We are posting this Poetry Sunday while the world keeps an eye on a hospital in London. There are so many reasons for reading all of the poems in Susannah Sheffer’s new collection, This Kind of Knowing, but since we often present the topical here, we are offering this beautiful one for today. Trust that you’ll be seeing more of her on Women’s Voices for Change, and believe us when we say that nothing in her chapbook is anything but a pathway to knowledge about the unknowable.
HOW MY FATHER NAMED ME
Because I came too early,
because I had had enough and wanted more,
they weren’t ready, they were caught,
they would have held me back,
said give us a little more time.
This was not how they’d pictured it,
but then who’s to say they pictured anything,
who’s to say they understood the longings
this third person would satisfy, or create.
So he left the hospital to stand in the park,
stepping out of the scene
in order to see it more clearly.
He thought it might come to him there
the way things sometimes come
if we stand in the right place,
hold ourselves the right way.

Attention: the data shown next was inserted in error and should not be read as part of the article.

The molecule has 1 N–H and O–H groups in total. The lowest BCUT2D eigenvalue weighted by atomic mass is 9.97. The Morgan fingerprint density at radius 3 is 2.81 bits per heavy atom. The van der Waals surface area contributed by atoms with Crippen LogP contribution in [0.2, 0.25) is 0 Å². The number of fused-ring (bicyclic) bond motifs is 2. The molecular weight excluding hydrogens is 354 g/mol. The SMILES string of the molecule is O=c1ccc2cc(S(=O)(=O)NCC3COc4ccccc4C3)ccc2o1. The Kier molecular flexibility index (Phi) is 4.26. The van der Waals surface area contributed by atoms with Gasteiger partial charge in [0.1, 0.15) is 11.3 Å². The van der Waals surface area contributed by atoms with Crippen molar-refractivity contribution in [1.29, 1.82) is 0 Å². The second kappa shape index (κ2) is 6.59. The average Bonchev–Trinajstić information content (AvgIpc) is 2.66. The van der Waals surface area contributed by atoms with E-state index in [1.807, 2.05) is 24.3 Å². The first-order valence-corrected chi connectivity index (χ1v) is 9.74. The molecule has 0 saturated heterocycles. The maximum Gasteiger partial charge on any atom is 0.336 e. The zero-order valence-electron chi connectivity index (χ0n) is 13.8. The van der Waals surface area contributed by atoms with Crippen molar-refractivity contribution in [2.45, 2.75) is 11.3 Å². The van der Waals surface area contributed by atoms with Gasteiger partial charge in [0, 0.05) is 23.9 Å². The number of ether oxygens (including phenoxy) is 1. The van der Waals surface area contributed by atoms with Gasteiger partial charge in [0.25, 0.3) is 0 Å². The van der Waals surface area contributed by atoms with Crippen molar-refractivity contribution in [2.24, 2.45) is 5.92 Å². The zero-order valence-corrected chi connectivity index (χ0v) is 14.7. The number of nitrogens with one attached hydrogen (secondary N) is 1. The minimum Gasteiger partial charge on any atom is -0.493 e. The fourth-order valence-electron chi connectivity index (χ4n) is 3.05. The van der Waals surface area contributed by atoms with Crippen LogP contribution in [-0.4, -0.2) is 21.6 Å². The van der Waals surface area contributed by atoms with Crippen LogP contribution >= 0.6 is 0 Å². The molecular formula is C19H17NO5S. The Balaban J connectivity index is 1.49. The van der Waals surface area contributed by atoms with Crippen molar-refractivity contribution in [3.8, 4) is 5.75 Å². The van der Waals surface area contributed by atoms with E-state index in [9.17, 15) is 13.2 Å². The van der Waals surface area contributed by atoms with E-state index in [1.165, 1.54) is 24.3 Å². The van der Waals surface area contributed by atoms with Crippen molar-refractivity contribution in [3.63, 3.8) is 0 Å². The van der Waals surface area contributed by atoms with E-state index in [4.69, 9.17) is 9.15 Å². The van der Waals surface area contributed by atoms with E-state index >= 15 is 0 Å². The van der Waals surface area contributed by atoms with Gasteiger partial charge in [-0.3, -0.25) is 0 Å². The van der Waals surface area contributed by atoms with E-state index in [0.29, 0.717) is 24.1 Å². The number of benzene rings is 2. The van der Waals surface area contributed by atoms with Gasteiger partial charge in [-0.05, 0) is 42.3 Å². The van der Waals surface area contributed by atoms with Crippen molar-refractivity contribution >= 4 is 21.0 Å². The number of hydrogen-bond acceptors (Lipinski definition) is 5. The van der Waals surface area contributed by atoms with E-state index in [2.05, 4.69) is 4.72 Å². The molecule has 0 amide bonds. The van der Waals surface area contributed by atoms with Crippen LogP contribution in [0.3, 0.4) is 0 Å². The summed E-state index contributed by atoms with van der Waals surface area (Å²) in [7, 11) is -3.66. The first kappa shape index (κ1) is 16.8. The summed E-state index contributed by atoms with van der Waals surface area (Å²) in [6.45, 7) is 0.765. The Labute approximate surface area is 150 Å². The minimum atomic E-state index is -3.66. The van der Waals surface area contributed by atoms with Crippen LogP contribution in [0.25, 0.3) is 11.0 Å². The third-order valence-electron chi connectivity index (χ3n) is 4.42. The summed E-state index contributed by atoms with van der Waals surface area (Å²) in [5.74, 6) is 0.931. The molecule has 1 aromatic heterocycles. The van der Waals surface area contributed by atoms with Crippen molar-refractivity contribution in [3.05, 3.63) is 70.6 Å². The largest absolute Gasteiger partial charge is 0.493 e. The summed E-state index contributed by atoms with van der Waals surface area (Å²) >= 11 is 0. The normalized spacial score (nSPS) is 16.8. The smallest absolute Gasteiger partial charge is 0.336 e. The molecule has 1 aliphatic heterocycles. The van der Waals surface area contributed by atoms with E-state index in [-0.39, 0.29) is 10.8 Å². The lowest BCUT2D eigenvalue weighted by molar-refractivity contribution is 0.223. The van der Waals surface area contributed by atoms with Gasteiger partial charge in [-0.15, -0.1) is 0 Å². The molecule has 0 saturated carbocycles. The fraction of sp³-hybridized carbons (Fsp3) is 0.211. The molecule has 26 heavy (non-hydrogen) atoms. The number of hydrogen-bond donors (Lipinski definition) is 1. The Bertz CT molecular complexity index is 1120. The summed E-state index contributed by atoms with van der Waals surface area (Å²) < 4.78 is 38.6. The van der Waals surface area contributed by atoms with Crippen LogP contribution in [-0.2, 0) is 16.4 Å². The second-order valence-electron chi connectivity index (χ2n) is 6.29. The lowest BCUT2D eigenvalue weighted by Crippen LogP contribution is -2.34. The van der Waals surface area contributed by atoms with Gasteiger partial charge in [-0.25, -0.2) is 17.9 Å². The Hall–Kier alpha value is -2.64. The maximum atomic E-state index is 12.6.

He thought he might learn to recognize
what he had been given,
what had burst into his life,
breathing and actual,
not an idea but something that had entered
in its own way and own time,
something that needed a name.
Printed with the poet’s permission from “This Kind of Knowing.” Cooper Dillon Books 2013
Susannah Sheffer is staff writer at the national organization Murder Victims’ Families for Human Rights, and she also works with teenagers, helping them to understand their lives through writing. Her essays and poems have appeared in numerous magazines and journals, and her most recent book is Fighting for Their Lives: Inside the Experience of Capital Defense Attorneys (Vanderbilt University Press, 2013).